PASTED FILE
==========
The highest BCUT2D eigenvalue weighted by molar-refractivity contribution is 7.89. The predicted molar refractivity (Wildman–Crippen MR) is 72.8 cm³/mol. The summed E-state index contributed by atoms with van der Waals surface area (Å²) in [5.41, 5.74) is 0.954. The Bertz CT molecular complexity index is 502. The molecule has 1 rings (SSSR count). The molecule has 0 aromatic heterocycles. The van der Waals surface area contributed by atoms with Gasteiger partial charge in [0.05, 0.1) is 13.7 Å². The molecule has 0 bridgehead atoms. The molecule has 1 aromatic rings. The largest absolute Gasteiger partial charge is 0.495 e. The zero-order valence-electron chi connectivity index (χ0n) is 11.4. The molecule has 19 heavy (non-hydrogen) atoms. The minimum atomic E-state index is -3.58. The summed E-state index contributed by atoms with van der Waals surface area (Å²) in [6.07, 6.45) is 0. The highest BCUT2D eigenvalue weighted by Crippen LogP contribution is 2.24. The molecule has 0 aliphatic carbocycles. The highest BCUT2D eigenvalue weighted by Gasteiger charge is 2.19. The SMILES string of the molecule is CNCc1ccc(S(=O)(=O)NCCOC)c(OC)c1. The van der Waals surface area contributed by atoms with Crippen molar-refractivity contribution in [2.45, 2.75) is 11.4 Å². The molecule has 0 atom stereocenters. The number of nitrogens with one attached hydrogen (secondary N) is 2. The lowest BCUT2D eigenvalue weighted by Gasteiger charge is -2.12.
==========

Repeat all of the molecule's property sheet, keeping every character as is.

The highest BCUT2D eigenvalue weighted by molar-refractivity contribution is 7.89. The predicted molar refractivity (Wildman–Crippen MR) is 72.8 cm³/mol. The summed E-state index contributed by atoms with van der Waals surface area (Å²) in [5.41, 5.74) is 0.954. The Bertz CT molecular complexity index is 502. The molecule has 1 rings (SSSR count). The molecule has 0 aromatic heterocycles. The van der Waals surface area contributed by atoms with Gasteiger partial charge in [0.05, 0.1) is 13.7 Å². The molecule has 0 bridgehead atoms. The molecule has 1 aromatic rings. The largest absolute Gasteiger partial charge is 0.495 e. The zero-order valence-electron chi connectivity index (χ0n) is 11.4. The molecule has 19 heavy (non-hydrogen) atoms. The minimum atomic E-state index is -3.58. The summed E-state index contributed by atoms with van der Waals surface area (Å²) in [6.07, 6.45) is 0. The highest BCUT2D eigenvalue weighted by Crippen LogP contribution is 2.24. The molecule has 0 aliphatic carbocycles. The highest BCUT2D eigenvalue weighted by Gasteiger charge is 2.19. The SMILES string of the molecule is CNCc1ccc(S(=O)(=O)NCCOC)c(OC)c1. The van der Waals surface area contributed by atoms with Crippen molar-refractivity contribution in [2.45, 2.75) is 11.4 Å². The molecule has 0 atom stereocenters. The number of nitrogens with one attached hydrogen (secondary N) is 2. The lowest BCUT2D eigenvalue weighted by Gasteiger charge is -2.12.